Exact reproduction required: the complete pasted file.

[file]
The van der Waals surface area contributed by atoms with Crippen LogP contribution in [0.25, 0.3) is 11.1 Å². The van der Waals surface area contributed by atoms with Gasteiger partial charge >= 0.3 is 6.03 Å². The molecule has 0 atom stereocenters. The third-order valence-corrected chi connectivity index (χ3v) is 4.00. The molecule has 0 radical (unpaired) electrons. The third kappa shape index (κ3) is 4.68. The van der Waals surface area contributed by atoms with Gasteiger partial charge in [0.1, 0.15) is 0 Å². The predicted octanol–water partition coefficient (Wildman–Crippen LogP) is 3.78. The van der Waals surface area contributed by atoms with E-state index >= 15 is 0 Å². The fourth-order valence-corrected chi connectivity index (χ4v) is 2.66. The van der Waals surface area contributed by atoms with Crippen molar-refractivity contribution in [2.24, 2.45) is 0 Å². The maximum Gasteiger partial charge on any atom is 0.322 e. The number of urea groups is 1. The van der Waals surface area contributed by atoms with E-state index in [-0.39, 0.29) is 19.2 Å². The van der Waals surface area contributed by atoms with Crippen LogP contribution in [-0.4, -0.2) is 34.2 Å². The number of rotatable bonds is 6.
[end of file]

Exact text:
The van der Waals surface area contributed by atoms with Crippen LogP contribution in [0.25, 0.3) is 11.1 Å². The van der Waals surface area contributed by atoms with Gasteiger partial charge >= 0.3 is 6.03 Å². The molecule has 0 atom stereocenters. The third-order valence-corrected chi connectivity index (χ3v) is 4.00. The molecule has 0 radical (unpaired) electrons. The third kappa shape index (κ3) is 4.68. The van der Waals surface area contributed by atoms with Gasteiger partial charge in [0.1, 0.15) is 0 Å². The predicted octanol–water partition coefficient (Wildman–Crippen LogP) is 3.78. The van der Waals surface area contributed by atoms with E-state index >= 15 is 0 Å². The fourth-order valence-corrected chi connectivity index (χ4v) is 2.66. The van der Waals surface area contributed by atoms with Crippen molar-refractivity contribution in [2.24, 2.45) is 0 Å². The maximum Gasteiger partial charge on any atom is 0.322 e. The number of urea groups is 1. The van der Waals surface area contributed by atoms with E-state index in [-0.39, 0.29) is 19.2 Å². The van der Waals surface area contributed by atoms with Crippen LogP contribution in [-0.4, -0.2) is 34.2 Å². The number of rotatable bonds is 6.